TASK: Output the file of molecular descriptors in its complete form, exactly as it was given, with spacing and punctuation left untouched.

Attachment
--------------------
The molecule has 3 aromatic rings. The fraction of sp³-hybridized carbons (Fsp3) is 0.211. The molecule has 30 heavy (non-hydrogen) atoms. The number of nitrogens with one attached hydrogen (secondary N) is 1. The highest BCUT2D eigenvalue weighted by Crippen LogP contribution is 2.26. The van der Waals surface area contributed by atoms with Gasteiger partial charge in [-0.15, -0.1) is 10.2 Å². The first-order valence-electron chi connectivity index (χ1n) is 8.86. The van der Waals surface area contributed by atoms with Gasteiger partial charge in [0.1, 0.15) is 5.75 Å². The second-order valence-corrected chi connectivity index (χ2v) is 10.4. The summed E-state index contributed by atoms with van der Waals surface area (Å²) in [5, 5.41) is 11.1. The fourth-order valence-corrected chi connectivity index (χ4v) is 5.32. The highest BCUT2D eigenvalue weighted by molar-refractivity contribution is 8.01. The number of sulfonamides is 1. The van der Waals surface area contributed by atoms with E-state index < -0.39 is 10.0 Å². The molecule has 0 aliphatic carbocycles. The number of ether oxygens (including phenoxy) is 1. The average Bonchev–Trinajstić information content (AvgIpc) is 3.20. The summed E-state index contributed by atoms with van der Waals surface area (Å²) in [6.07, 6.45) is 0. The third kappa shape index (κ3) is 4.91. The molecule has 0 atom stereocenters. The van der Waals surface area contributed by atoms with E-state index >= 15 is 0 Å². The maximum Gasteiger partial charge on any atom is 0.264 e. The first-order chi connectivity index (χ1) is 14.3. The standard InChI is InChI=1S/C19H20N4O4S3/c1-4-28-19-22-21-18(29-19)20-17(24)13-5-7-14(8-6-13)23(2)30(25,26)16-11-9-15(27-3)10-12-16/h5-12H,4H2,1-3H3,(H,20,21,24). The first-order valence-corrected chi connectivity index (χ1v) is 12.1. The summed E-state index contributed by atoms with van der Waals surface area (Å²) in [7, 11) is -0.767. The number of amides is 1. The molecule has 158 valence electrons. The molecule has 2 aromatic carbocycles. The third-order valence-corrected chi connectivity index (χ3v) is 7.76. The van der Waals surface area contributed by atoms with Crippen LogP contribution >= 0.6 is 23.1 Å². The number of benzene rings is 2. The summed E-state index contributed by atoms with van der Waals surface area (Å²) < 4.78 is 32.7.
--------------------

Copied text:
The molecule has 3 aromatic rings. The fraction of sp³-hybridized carbons (Fsp3) is 0.211. The molecule has 30 heavy (non-hydrogen) atoms. The number of nitrogens with one attached hydrogen (secondary N) is 1. The highest BCUT2D eigenvalue weighted by Crippen LogP contribution is 2.26. The van der Waals surface area contributed by atoms with Gasteiger partial charge in [-0.15, -0.1) is 10.2 Å². The first-order valence-electron chi connectivity index (χ1n) is 8.86. The van der Waals surface area contributed by atoms with Gasteiger partial charge in [0.1, 0.15) is 5.75 Å². The second-order valence-corrected chi connectivity index (χ2v) is 10.4. The summed E-state index contributed by atoms with van der Waals surface area (Å²) in [5, 5.41) is 11.1. The fourth-order valence-corrected chi connectivity index (χ4v) is 5.32. The highest BCUT2D eigenvalue weighted by molar-refractivity contribution is 8.01. The number of sulfonamides is 1. The van der Waals surface area contributed by atoms with E-state index < -0.39 is 10.0 Å². The molecule has 0 aliphatic carbocycles. The number of ether oxygens (including phenoxy) is 1. The average Bonchev–Trinajstić information content (AvgIpc) is 3.20. The summed E-state index contributed by atoms with van der Waals surface area (Å²) in [6.07, 6.45) is 0. The third kappa shape index (κ3) is 4.91. The molecule has 0 atom stereocenters. The van der Waals surface area contributed by atoms with E-state index >= 15 is 0 Å². The maximum Gasteiger partial charge on any atom is 0.264 e. The first-order chi connectivity index (χ1) is 14.3. The standard InChI is InChI=1S/C19H20N4O4S3/c1-4-28-19-22-21-18(29-19)20-17(24)13-5-7-14(8-6-13)23(2)30(25,26)16-11-9-15(27-3)10-12-16/h5-12H,4H2,1-3H3,(H,20,21,24). The first-order valence-corrected chi connectivity index (χ1v) is 12.1. The summed E-state index contributed by atoms with van der Waals surface area (Å²) in [7, 11) is -0.767. The number of amides is 1. The molecule has 158 valence electrons. The molecule has 2 aromatic carbocycles. The third-order valence-corrected chi connectivity index (χ3v) is 7.76. The van der Waals surface area contributed by atoms with Crippen LogP contribution >= 0.6 is 23.1 Å². The number of benzene rings is 2. The summed E-state index contributed by atoms with van der Waals surface area (Å²) < 4.78 is 32.7.